2020 predictions: Security breaches, talent shortages and rapid RPA growth
Article by Keiran Mott, CEO of Veritec
As organisations throughout Australia make plans for the year ahead, it’s worth considering some of the ‘big picture’ forces that will shape the business environment in coming months.
Some will be a continuation of trends seen in 2019, while others are likely to be new additions to management radar screens.
The top five trends to watch out for in 2020 are:
Prediction 1: RPA will be deployed at scale
Robotic Process Automation (RPA) attracted increasing attention during 2019, and in the new year, it will enter the mainstream.
As well as private-sector organisations embracing the technology, government departments will acknowledge its potential and plan significant deployments.
Adoption rates will be boosted further by technology vendors, such as Microsoft, which are investing in and actively promoting the business benefits of RPA.
Across Australia, many businesses are already enjoying big advantages from RPA deployments where they have automated manual tasks and reduced operational overheads.
This process also frees people from many mundane activities and allows them to focus on more value-adding activities.
Increasingly, organisations will also realise that adopting RPA doesn’t require existing applications to be ripped and replaced.
Instead, new capabilities can be integrated with legacy software and systems, which makes it much easier to justify required investments.
Prediction 2: Another high-profile security breach will occur
Despite all the high-profile security breaches that have happened around the world, people still are not taking the issue as seriously as they should.
Unfortunately, this is not going to change in 2020 and there will be another high-profile breach during the year.
Even at board level, there is a widespread lack of understanding and investment which means the risk of further breaches occurring remains elevated.
Also, other than some reportable breach legislation, there is no mandated requirement for organisations to take their security more seriously, and so many are not.
Another issue that will raise the prospect of a high-profile breach is the increasing number of devices that are being connected to corporate networks, significantly increasing the attack surface. More points of entry give more options to cybercriminals.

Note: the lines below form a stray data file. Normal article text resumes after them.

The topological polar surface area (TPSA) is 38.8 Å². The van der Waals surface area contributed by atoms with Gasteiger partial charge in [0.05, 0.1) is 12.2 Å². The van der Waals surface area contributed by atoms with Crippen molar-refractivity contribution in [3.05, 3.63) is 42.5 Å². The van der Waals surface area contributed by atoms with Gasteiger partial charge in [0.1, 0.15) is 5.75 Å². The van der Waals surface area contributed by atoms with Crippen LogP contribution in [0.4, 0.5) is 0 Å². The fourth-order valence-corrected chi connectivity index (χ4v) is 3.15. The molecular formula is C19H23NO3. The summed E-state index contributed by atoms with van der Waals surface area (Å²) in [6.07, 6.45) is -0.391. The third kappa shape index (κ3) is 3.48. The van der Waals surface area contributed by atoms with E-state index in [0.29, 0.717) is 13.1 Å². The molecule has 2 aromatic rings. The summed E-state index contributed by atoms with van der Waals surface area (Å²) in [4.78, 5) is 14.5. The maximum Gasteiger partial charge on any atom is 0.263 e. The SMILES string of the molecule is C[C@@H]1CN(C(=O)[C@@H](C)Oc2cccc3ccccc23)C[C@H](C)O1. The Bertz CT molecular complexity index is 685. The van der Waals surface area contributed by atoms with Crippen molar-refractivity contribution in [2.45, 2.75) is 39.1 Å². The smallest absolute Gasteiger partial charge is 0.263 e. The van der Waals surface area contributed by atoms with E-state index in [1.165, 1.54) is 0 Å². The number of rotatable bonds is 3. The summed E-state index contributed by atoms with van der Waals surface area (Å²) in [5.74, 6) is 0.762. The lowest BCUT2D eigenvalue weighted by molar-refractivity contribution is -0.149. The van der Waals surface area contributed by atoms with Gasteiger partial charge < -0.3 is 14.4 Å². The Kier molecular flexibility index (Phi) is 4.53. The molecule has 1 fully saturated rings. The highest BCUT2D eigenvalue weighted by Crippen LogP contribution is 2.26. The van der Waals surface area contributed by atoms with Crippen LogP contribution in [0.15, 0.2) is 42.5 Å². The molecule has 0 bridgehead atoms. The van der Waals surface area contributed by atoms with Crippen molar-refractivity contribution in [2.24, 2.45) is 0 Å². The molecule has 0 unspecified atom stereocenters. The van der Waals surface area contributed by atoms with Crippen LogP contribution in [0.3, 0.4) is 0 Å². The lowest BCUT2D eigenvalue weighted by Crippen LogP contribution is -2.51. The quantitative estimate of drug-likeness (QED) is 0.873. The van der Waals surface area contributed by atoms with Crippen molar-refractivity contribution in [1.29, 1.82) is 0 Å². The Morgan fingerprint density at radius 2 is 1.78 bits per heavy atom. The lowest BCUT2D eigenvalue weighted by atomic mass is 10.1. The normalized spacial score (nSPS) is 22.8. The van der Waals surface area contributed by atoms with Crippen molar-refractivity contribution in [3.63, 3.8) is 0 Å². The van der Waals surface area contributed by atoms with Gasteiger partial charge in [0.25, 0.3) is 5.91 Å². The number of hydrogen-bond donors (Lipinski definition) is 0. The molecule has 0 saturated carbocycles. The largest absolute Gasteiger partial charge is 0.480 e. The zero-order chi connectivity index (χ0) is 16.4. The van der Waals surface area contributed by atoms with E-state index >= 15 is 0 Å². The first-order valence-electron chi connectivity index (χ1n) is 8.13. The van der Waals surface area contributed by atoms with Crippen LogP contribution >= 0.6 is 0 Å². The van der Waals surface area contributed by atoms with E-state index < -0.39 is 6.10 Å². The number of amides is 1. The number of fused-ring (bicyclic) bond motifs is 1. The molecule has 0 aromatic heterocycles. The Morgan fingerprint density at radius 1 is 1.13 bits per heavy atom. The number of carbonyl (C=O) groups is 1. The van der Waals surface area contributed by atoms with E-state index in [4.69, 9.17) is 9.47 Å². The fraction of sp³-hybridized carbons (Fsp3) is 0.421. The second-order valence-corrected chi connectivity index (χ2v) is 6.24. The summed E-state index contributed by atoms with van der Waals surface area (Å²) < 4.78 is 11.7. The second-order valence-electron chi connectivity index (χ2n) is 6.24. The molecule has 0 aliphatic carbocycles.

Somewhat ironically, it’s going to take more large-scale breaches to occur before enough people will sit up pay full attention.
Prediction 3: The shortage of talent will become more acute
Everyone has been talking about it but, as an industry, the IT sector is simply not doing enough to address the growing shortage of talent.
Companies are content to poach staff from rivals rather than investing in the training required to foster fresh talent.
As a result, the shortages are going to get worse during 2020 before they get any better.
Often, it’s shortages in the IT security space that receive much of the attention, however, the problem is much broader than this.
As organisations move increasing proportions of their infrastructure to cloud platforms, the skills needed to manage this that are already in short supply will become even more stretched.
As well as businesses investing in fostering new talent, the Federal Government needs to re-examine its policies around allowing skilled migrants to enter the domestic workforce.
By taking this two-pronged approach, the challenge can be overcome - but it will take time.
Prediction 4: Mergers and acquisitions will continue
The trend of larger technology firms buying smaller companies was evident throughout 2019, and the pace will increase in 2020.
Unfortunately, this will result in a hollowing out of the gap between large and small vendors and a reduction in choice.
Customers will have fewer options to consider and will be more likely to have to turn to a large technology provider to get the products and services they require.
Nimble startups with exciting new ideas are also likely to also continue to be swallowed up by the larger players, leading to further market consolidation.
Prediction 5: Business applications will evolve
When you think about it, traditional business software applications have not changed significantly during the past 50 years.
In almost all cases, a request comes in, the application performs a function, a response is provided to the user, and the case is closed.
During 2020, we will increasingly see a more predictive approach being offered by applications. Driven by the addition of factors such as artificial intelligence and sensors, applications will be able to better provide support and services.
They’ll shift from being reactive business processes to proactive business applications.
For example, alerts will be triggered when a system recognises that industrial equipment it is monitoring is likely to fail and requires pre-emptive maintenance.
Other applications will be able to monitor customer behaviour and spot those likely to churn to a competitor.
A compelling offer can then be made to encourage them to stay.
Other applications will monitor buyer behaviour patterns and match them against other factors such as weather forecasts.
In this way, they will help retailers ensure they always have the right mix in their inventories at all times.
During 2020, predictive and proactive business applications will become much more widespread.
The year ahead will be a period of rapid and constant change.
Predicted trends such as these will guide that change and help organisations take advantage of opportunities as they appear.
Hang on, because it’s going to be a wild ride.